So, how do you determine if a piece of writing is done? 

Nicole Pyles is a writer and blogger. You can follow her on her writing journey on Twitter @BeingTheWriter or visit her blog TheWorldofMyImagination.blogspot.com


Angela Mackintosh said...

You are so right, Nicole. Just because someone doesn't like something doesn't mean it's not finished, and the bestseller list is a perfect example. What's that saying...opinions are like a certain body part, everyone has them! :) Writing is so subjective. I personally don't follow a lot of advice I get from critiques because it doesn't fit my vision. Usually I have a very strong vision for a piece of writing and don't like to alter it too much except for editing, adding missing details, and sometimes rearranging the formatting. However, I'm totally guilty of keeping works "in progress" so I don't submit them. I hope to change that this year and actually submit something!

Margo Dill said...

This is a good post because you are right, it is so hard to have a definitive answer to this question. I think even once pieces are published, authors are still critiquing their work. I also know a lot of authors that get stuck in the rewriting phase and never get their work out into the world. Thanks for giving us some tips to gauge if our work is ready or not. :)

Sioux Roslawski said...

Nicole--I think it's done when the writer can't stand to work on it another single second. ;)

Renee Roberson said...

Nicole--I'm sitting here nodding my head at everyone's responses. Sometimes it's so hard to know! It took me years to start submitting the YA novel I'm shopping around now. First, I wrote it as an adult novel at 80,000 words. Then, I revised it during NaNo one year and cut in half, focusing on the characters' teen years. I got a professional edit. Then I took it to TWO different SCBWI conferences. I got one bad critique on the first 10 pages, and the next year I got a great critique. I still didn't do anything with it for several years! Finally, I decided enough was enough. It was time to quit being so scared and get it out there. I do have some short stories that I know have good bones, but they aren't quite there yet. It's hard to know! I'm trying to be better and get into a cycle of writing, revising, submitting, and revising if a short piece doesn't go anywhere. It can't hurt!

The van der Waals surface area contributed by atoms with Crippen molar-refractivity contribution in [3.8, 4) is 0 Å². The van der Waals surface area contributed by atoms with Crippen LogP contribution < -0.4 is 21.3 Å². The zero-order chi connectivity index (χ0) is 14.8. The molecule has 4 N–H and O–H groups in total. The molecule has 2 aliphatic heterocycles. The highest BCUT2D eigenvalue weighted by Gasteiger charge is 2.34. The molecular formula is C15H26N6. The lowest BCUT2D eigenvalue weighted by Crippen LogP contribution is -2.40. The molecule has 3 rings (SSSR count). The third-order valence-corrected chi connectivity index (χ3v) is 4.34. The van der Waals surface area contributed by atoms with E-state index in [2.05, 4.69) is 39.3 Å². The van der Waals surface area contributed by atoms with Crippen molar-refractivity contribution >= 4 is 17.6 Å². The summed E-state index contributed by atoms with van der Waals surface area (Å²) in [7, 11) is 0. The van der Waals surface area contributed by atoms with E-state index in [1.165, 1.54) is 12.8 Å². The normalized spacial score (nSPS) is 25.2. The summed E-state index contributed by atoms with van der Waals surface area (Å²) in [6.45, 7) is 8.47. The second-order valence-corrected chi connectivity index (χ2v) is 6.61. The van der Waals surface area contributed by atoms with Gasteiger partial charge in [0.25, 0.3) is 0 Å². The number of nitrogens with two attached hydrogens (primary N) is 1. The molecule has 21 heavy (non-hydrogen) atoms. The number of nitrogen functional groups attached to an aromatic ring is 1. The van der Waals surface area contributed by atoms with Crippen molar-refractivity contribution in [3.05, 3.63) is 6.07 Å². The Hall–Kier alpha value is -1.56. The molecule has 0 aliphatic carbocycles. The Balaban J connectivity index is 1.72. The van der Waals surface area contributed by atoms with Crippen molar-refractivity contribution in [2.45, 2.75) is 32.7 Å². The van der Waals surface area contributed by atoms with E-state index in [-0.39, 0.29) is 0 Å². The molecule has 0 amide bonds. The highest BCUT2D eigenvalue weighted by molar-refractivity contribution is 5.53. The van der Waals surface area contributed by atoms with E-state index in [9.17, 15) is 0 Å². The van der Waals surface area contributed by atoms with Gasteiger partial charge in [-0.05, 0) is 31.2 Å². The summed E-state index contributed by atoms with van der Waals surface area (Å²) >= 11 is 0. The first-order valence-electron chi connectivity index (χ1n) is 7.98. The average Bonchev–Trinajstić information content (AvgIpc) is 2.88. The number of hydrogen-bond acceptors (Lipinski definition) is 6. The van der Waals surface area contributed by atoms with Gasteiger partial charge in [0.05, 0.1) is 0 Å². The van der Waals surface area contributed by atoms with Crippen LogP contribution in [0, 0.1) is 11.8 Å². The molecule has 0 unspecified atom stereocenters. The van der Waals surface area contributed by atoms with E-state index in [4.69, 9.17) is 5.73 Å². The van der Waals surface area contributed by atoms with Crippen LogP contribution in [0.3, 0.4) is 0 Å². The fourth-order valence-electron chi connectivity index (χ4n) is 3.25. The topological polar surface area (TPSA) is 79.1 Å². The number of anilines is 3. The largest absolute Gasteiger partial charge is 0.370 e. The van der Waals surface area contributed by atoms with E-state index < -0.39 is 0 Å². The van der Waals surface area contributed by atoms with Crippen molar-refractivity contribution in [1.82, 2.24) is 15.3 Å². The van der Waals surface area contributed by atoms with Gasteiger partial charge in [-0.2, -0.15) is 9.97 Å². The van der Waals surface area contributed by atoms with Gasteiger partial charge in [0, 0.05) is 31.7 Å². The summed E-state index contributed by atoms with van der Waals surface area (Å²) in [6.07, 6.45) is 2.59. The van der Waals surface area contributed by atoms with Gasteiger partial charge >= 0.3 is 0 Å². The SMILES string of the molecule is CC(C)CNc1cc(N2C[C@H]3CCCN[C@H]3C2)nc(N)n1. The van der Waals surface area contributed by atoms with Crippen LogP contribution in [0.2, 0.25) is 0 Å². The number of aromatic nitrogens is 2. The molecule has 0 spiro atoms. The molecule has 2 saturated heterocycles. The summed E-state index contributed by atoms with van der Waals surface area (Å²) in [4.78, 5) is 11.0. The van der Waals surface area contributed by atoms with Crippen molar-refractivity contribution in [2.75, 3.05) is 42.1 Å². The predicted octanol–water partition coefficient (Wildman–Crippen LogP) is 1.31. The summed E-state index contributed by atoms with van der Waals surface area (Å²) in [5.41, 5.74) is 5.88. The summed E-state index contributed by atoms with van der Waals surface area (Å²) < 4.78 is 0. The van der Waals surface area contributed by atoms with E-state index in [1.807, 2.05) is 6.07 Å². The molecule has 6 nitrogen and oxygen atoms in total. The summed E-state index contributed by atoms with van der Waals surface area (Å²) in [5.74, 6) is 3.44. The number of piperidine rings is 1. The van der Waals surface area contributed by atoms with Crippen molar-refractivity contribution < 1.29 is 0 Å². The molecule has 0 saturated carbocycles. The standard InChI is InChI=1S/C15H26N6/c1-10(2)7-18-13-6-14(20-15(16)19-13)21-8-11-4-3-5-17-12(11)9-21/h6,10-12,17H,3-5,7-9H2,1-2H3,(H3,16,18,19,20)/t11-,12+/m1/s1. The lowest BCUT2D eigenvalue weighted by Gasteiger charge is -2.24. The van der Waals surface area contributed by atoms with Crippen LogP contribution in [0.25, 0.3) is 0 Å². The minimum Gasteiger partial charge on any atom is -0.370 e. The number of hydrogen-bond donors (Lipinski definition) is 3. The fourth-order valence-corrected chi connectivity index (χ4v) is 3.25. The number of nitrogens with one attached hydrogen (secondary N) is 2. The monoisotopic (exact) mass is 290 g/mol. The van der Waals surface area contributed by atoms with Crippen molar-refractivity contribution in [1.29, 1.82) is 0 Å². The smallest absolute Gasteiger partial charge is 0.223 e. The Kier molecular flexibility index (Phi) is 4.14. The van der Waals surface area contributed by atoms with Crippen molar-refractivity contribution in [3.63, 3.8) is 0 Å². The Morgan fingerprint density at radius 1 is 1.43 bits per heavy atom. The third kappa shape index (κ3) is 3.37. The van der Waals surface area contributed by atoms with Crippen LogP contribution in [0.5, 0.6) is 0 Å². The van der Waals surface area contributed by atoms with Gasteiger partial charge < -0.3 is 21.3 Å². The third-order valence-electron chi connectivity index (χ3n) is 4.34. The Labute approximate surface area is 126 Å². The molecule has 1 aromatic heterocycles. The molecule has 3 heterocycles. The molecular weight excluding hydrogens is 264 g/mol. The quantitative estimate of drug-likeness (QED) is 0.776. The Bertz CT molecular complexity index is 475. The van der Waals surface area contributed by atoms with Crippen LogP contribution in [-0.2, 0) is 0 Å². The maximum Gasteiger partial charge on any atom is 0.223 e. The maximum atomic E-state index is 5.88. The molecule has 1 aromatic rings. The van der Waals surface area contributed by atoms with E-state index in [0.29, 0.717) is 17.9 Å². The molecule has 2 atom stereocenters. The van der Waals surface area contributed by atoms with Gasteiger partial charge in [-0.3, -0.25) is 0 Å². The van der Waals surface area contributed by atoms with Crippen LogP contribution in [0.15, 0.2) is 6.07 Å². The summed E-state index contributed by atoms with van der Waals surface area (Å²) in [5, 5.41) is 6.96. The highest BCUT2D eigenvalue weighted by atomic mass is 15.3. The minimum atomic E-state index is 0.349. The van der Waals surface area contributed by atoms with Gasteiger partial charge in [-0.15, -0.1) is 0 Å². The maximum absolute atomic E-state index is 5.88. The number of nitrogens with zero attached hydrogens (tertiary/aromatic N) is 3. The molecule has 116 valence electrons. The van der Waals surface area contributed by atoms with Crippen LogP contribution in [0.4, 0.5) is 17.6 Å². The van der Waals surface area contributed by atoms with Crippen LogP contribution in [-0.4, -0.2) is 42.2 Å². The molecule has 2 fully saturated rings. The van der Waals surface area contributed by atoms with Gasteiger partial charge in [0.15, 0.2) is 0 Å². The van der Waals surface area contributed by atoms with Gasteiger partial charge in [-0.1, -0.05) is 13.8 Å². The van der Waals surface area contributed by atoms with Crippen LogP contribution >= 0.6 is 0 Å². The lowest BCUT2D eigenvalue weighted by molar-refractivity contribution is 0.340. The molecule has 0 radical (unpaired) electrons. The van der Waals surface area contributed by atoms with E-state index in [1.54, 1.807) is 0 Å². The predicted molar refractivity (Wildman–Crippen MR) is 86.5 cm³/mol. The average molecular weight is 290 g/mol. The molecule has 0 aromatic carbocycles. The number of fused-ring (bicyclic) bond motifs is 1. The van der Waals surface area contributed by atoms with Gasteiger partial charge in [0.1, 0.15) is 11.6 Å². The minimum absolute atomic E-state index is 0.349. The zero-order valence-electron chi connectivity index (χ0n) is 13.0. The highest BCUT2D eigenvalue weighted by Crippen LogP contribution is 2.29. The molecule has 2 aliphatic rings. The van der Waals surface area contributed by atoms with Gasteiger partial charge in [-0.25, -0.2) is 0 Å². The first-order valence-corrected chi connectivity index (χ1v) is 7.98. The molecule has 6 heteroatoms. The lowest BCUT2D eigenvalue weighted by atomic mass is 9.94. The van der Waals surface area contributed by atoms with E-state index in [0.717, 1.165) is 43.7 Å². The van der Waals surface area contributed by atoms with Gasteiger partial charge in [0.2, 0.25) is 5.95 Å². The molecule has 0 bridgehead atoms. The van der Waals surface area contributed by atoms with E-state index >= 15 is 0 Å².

Nicole Pyles said...

@Angela - I know what you mean about not following critiques exactly! I really only pay attention when it becomes a common theme! I'm the same way about submitting too - and determined to change it this year!

@Margo - As writers, I really don't think we stop critiquing ourselves (even blog posts I've written!).

Sioux - Ha, I've been there! Once I begin to get sick of something, it's done LOL.

Renee - Absolutely! It's such a tough process as well and I'm trying to master it myself. Or at least, speed myself along!